Continuing with FIG. 4, if the co-inspector thread exists (Step 237) and is executing, the co-inspector thread may log the memory operations (Step 241). Further, as discussed above, in one embodiment of the invention, the co-inspector thread may only log memory operations when the memory operations are related to indeterminable variables. Because the co-inspector thread performs the same iterations of the base thread, the log associated with the co-inspector thread corresponds to the log that would have been created for the base thread. By having a base thread able to commit transactions immediately and not need to write to a log, the base thread is able to execute more iterations in less time. Accordingly, the use of a co-inspector for logging the transactions performed by the base thread may provide a significant performance gain.

Continuing with FIG. 4, if the thread is neither a base thread nor a co-inspector thread, then, in one embodiment of the invention, the thread is a co-thread. The co-thread executes a set of loop iterations. As the co-thread is executing a set of loop iterations, the co-thread may log the memory operations and store the temporary results generated by executing the loop iterations by the co-thread (Step 241). In one embodiment of the invention, the co-thread may only log memory operations when the memory operations are associated with indeterminable variables.

In one embodiment of the invention, if the co-threads have not completed executing by the time the base thread has finished executing the initial iterations, then the base thread and the co-inspector thread may continue executing. For example, suppose that a loop has 300 iterations and there is a base thread, a co-inspector thread, and a co-thread. The co-thread may be assigned to execute iterations 150-299. Thus, the base thread may start executing iterations 0-149. If the base thread completes execution of iterations 0-149 before the co-thread completes executing iterations 150-299, then in one embodiment of the invention, the base thread may continue by executing iterations 150, 151, 152, etc. Accordingly, the transactions associated with iterations 150, 151, 152, etc. and performed by the base thread may be committed as the base thread is executing. In one embodiment of the invention, the base thread may stop executing, when the co-thread(s) has completed the remaining iterations. Alternatively, those skilled in the art will appreciate that the base thread may halt before the co-threads have completed execution.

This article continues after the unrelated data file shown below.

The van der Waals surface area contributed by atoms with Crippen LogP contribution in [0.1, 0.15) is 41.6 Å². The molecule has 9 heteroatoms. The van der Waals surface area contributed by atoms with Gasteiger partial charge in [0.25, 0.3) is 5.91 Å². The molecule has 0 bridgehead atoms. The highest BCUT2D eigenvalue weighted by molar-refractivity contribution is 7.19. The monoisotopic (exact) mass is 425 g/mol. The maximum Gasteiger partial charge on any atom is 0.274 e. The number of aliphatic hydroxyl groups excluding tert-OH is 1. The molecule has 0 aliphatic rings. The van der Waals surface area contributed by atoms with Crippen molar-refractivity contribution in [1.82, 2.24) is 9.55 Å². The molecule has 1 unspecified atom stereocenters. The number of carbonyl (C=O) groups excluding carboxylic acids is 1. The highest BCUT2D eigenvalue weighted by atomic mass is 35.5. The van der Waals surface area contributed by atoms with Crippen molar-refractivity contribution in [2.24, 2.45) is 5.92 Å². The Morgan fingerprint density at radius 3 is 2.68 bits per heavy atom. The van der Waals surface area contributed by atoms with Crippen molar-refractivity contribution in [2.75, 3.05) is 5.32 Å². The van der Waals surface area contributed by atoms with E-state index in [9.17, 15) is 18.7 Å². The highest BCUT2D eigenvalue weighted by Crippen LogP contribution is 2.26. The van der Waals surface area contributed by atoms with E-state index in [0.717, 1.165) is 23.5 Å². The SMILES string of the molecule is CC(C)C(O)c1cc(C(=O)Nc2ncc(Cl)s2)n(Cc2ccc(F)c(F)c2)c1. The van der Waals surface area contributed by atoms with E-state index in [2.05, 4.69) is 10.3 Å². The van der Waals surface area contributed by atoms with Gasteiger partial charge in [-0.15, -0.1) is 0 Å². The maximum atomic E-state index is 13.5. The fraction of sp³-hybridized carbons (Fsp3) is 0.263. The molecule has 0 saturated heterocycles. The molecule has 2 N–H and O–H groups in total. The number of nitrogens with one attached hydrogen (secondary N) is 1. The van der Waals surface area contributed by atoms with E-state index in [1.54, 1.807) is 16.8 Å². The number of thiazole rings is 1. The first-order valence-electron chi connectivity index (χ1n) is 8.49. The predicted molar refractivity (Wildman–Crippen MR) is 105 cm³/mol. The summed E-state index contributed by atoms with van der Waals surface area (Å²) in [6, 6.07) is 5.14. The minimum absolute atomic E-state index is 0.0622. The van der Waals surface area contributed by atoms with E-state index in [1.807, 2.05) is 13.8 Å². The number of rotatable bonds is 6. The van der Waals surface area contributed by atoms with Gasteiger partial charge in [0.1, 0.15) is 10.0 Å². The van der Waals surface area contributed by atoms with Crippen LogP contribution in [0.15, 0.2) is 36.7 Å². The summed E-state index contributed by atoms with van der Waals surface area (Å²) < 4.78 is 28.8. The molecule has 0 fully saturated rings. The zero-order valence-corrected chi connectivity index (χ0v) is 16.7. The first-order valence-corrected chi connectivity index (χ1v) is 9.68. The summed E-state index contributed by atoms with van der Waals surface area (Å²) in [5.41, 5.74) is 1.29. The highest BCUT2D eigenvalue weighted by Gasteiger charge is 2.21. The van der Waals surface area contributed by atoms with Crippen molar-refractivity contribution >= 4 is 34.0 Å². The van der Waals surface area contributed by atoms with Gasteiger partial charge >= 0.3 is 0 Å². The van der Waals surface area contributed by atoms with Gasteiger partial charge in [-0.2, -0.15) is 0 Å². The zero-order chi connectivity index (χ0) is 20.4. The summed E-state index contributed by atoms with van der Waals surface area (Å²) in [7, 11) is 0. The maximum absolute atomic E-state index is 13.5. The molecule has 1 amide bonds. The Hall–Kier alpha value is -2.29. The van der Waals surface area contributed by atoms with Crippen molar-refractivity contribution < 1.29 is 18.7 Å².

FIG. 5A-5C shows an example of parallelizing a loop in accordance with one embodiment of the invention. Consider for this example, the case in which a loop has 400 iterations (i.e., iteration 0 . . . 399) and there are three threads for executing the 400 iterations. FIG. 5A shows a chart of loop iterations (400) and corresponding threads (e.g., base thread and co-inspector thread (402), co-thread 1 (404), co-thread 1 (406)) for executing specific segments of the loop iterations (e.g., iteration 0 (408), iteration 200 (410), iteration 300 (412), iteration 399 (414)) in accordance with one embodiment of the invention. Specifically, in this example, the base thread and the co-inspector thread (402) execute segment 0 (i.e., iterations between iteration 0 (408) and iteration 199). Co-thread 1 (404) may execute segment 1 (i.e., iterations between iteration 200 (410) and iteration 299). Similarly, co-thread 2 (406) may execute segment 2 (i.e., iterations between iteration 300 (412) and iteration 399 (414)).

FIG. 5B shows an example of the iterations after being executed. As shown in 5B, in one embodiment of the invention, while the base thread is executing, the results are committed and a log is created (418). Further, temporary results and logs are stored for co-thread 1 (420) and co-thread 2 (422). Consider the case that while comparing the logs of the co-inspector thread (418) and the co-thread 1 (420), a thread interdependency is determined at iteration 250 (416). Specifically, the log for co-thread 1 in iteration 250 (416) may show a read from the same memory space as the memory space written to by the base thread (as shown in the log for the co-inspector thread (418)). Accordingly, the earliest location of the thread interdependency may be determined to be at iteration 250 (416) in accordance with one embodiment of the invention.